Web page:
Shmuel is awakened by a fugitive seeking sanctuary. Shmuel bears much responsibility for David’s predicament, but it’s not clear what he can do. The ultimate insider, raised in the Mishkan, then respected leader, then kingmaker, can no longer even provide David refuge beyond the night.
All he can give David is a story. It must counter Shaul’s deligitimization campaign that claims David is Halachikally unacceptable, generally impure, and unworthy of leadership.
Shmuel has already written great subversive stories. David and Goliath remains the gold standard in giant-slaying. He wrote of the unlikeliest outcasts stepping up to lead. Men from small and “unworthy” tribes. The exiled half-brother from the other woman. A woman. Shmuel has advanced the art of storytelling that presents the clash of ideas through dramatic interpersonal conflict with a backdrop of great battles and political intrigue.
But that won’t do here.
As Dan Polisar taught me, Shmuel’s life at this point must have seemed like a series of failed revolutions. Eli fell, Shmuel’s sons were rejected, Shaul failed, and now David is running for his life. Shmuel is in his own unique personal hell. He survives each revolution only to have to tear down the old regime and start again.
A revolution with lasting relevance, Shmuel realizes, must not be a conventional revolution. It must not tear down the past but rather build upon it. It must respect the motives and accomplishments of the previous regime. It must be framed not as a revolution, but as a continuation and fulfillment.
David will become the rarest of revolutionaries. Instead of killing or demonizing the king, he praises king and kingdom, while establishing himself as a worthy successor.
In Ruth, Shmuel writes the rarest of dramatic masterpieces. There are no villains, no interpersonal conflicts, no battles, and no political intrigue.
Shmuel sets up the conflict. The poor Moabite widow represents society’s limits and failures. The wealthy and respected leader from the royal line represents the establishment. But instead of following through with the conflict Shmuel puts them on the same side, acting with mutual respect and consideration. Sounds boring, but somehow it works.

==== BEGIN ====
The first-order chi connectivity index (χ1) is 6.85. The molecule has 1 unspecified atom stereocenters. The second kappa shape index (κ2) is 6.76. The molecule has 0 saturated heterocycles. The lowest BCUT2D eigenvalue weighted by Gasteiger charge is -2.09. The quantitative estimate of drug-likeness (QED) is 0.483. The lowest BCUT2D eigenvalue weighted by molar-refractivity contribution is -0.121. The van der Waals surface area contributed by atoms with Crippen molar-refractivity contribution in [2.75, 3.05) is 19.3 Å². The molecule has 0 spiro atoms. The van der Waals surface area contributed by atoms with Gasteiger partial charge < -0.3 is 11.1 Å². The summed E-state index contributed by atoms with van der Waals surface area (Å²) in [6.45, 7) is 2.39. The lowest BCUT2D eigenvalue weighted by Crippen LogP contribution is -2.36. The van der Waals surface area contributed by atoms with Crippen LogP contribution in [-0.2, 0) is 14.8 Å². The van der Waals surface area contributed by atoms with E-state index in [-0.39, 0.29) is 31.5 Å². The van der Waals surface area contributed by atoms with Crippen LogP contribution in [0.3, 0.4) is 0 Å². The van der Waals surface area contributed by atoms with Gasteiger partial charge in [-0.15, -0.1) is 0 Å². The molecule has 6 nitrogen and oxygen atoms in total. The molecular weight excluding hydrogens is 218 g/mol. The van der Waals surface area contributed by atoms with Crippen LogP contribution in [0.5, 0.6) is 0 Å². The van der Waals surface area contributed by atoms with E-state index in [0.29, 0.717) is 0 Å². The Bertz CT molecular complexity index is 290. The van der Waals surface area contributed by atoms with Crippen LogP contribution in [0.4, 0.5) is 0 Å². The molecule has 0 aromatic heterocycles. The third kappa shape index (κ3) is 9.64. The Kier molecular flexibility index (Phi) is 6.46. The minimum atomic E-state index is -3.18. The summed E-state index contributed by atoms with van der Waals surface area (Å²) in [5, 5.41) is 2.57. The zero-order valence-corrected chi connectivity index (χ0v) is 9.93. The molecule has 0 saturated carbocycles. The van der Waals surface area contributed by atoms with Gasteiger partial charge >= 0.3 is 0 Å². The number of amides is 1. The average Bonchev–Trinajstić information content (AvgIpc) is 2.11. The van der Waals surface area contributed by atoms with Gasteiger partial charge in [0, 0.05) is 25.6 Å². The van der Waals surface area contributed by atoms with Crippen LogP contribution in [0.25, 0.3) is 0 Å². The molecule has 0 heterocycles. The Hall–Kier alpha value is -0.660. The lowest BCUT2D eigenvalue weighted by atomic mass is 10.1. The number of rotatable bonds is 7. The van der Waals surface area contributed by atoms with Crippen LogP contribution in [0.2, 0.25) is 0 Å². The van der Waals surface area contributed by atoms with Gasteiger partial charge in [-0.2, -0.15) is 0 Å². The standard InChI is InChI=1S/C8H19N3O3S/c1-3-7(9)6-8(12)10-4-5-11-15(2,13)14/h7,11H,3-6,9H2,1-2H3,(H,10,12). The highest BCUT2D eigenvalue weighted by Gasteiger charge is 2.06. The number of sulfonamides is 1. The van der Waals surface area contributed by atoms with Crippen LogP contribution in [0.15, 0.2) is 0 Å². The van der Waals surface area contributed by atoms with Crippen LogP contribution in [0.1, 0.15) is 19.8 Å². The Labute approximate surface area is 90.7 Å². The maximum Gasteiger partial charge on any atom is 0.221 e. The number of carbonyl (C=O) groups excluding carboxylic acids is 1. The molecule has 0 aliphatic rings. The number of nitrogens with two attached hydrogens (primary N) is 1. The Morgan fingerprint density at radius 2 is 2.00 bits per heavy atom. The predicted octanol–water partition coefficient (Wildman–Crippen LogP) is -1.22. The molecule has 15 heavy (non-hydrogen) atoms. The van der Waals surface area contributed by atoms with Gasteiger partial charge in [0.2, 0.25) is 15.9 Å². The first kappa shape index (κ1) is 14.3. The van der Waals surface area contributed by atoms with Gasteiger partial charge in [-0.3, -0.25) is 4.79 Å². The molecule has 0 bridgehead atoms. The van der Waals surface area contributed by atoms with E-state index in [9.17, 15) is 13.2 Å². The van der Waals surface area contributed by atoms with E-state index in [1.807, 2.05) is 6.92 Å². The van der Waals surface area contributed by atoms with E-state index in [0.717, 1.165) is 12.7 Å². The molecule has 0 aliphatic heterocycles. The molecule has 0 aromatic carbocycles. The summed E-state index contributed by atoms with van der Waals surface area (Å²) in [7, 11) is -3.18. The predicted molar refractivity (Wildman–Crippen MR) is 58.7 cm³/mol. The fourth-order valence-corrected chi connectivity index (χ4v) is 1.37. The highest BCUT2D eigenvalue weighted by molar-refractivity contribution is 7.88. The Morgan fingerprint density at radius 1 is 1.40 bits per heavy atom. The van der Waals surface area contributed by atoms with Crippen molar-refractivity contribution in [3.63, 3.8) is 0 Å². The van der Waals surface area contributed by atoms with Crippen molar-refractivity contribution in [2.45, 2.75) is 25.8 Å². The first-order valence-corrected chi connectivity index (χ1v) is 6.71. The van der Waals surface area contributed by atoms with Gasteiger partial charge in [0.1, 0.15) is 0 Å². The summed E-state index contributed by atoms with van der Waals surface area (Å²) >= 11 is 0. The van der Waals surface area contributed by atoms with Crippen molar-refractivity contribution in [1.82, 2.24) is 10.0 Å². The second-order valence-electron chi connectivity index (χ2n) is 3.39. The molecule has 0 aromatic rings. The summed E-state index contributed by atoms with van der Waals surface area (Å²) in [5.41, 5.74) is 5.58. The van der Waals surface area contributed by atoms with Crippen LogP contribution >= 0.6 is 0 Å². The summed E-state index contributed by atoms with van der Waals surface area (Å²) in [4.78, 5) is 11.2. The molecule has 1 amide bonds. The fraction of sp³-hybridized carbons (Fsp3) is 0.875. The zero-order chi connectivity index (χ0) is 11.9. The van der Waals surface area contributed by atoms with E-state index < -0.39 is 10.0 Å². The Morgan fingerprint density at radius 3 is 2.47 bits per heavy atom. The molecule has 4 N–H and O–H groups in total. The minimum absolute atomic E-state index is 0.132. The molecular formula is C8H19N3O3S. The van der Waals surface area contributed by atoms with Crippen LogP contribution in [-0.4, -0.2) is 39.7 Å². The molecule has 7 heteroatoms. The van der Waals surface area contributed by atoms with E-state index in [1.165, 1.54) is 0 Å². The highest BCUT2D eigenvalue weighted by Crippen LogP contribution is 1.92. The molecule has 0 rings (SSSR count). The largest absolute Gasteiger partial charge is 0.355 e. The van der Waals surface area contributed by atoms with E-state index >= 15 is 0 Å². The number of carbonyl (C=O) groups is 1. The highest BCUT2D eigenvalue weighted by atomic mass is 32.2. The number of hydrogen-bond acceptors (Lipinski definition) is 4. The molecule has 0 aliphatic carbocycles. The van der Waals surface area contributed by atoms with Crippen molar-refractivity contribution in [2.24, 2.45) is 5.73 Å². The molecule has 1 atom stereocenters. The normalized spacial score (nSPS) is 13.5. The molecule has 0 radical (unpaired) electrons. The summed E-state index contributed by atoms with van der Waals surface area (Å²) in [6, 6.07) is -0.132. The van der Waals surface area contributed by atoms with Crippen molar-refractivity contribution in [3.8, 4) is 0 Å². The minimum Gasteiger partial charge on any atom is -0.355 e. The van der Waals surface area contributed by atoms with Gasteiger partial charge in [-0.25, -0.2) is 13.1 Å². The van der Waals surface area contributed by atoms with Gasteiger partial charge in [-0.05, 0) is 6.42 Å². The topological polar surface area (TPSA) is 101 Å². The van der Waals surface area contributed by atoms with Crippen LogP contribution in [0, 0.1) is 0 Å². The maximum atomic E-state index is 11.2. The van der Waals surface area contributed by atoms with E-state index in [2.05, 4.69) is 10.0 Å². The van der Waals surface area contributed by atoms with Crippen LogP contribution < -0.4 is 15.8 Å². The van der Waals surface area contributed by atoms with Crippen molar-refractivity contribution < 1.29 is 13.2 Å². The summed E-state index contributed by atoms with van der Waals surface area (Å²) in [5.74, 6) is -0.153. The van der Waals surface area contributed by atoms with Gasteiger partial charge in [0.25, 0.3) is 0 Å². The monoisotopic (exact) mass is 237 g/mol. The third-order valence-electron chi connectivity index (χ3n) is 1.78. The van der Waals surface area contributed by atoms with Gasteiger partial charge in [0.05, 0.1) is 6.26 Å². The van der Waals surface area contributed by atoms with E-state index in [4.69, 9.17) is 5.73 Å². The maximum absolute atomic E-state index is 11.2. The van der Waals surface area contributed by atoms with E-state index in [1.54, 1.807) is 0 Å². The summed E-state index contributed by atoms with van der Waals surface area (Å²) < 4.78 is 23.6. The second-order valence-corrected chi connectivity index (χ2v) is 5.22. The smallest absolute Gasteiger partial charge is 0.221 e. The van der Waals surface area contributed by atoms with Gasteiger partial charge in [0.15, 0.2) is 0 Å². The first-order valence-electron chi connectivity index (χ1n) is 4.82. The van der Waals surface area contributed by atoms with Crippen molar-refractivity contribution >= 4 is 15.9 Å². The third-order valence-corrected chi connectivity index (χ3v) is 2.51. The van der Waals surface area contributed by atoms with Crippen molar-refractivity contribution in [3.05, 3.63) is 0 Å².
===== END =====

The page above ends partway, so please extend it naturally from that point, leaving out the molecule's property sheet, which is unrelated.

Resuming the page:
The Book of Ruth contains fear, tragedy, death, bitterness and loneliness. But not anger or hatred.
It’s not a war between the letter and spirit of the law, but a call to respect both.
It’s not even a war on famine and poverty, but rather a story about growing out of it, and helping others grow out of it.
Shmuel could not have written this book in earlier in his life. His first political episode was as a child awakened by God to prophecy the destruction of the man who raised him. Everything Eli built, valued, and loved was to be destroyed, because Eli failed to stop his sons’ sexual abuse and corruption.
But three revolutions later, Shmuel is a different person in a unique position. He has seen the rejection of his sons’ leadership. He watched Shaul fail to build off Shmuel’s work. Shmuel’s cold, confrontational, absolutist relationship with Shaul has led only to greater tragedy. And it was followed by Shaul’s deadly antagonism to David.
Still, much progress was made, despite each leader’s failure to appreciate its predecessors’ work. The dysfunctional society from the Concubine of Givah tragedy is now only a generation away from Solomon’s Temple and a nation at peace.
Shmuel lived a life of great accomplishments but his final act was his greatest. The writing of the Book of Ruth.
The book teaches that when the letter and the spirit of the law collide, we find a way to respect both, but with a bias towards inclusion and loving kindness.
When an individual’s needs and societal norms collide, we find a way to support both. With a bias towards inclusion and loving kindness.
Lasting progress is accomplished not by rejecting our predecessors and focusing on their shortcomings, but by respecting and building off their work.
The Book of Ruth inspired David, won him popular support, and framed his kingdom. But that was just the start. It’s also the book we read on Shavuot right before we read of God’s powerful revelation on Sinai. The Book of Ruth puts Torah and revelation in context. The revelation and the Torah are relevant and fulfilled when they lead us to the kindness of the Book of Ruth. The letter of the law and its literally earth-shaking revelation are only part of the Torah.
Ruth is the book of the spirit of the law. It is the book of love. The book of kindness. The book of eternity.